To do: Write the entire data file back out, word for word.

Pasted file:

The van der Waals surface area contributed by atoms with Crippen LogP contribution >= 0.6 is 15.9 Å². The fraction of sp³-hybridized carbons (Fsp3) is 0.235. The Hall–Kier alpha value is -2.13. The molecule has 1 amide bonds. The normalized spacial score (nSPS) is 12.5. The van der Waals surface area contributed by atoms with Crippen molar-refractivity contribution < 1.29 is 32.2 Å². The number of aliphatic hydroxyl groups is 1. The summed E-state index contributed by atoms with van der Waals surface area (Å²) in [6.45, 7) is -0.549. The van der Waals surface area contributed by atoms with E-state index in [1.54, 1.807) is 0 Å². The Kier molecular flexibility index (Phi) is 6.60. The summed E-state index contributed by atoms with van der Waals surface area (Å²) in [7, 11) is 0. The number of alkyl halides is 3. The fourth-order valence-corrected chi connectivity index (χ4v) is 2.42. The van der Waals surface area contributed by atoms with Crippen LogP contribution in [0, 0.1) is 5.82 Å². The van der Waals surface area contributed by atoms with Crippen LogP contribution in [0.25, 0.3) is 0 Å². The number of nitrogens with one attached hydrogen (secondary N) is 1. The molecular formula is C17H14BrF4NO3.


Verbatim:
The van der Waals surface area contributed by atoms with Crippen LogP contribution >= 0.6 is 15.9 Å². The fraction of sp³-hybridized carbons (Fsp3) is 0.235. The Hall–Kier alpha value is -2.13. The molecule has 1 amide bonds. The normalized spacial score (nSPS) is 12.5. The van der Waals surface area contributed by atoms with Crippen molar-refractivity contribution < 1.29 is 32.2 Å². The number of aliphatic hydroxyl groups is 1. The summed E-state index contributed by atoms with van der Waals surface area (Å²) in [6.45, 7) is -0.549. The van der Waals surface area contributed by atoms with E-state index in [1.54, 1.807) is 0 Å². The Kier molecular flexibility index (Phi) is 6.60. The summed E-state index contributed by atoms with van der Waals surface area (Å²) in [7, 11) is 0. The number of alkyl halides is 3. The fourth-order valence-corrected chi connectivity index (χ4v) is 2.42. The van der Waals surface area contributed by atoms with Crippen LogP contribution in [0, 0.1) is 5.82 Å². The van der Waals surface area contributed by atoms with Crippen LogP contribution in [0.25, 0.3) is 0 Å². The number of nitrogens with one attached hydrogen (secondary N) is 1. The molecular formula is C17H14BrF4NO3.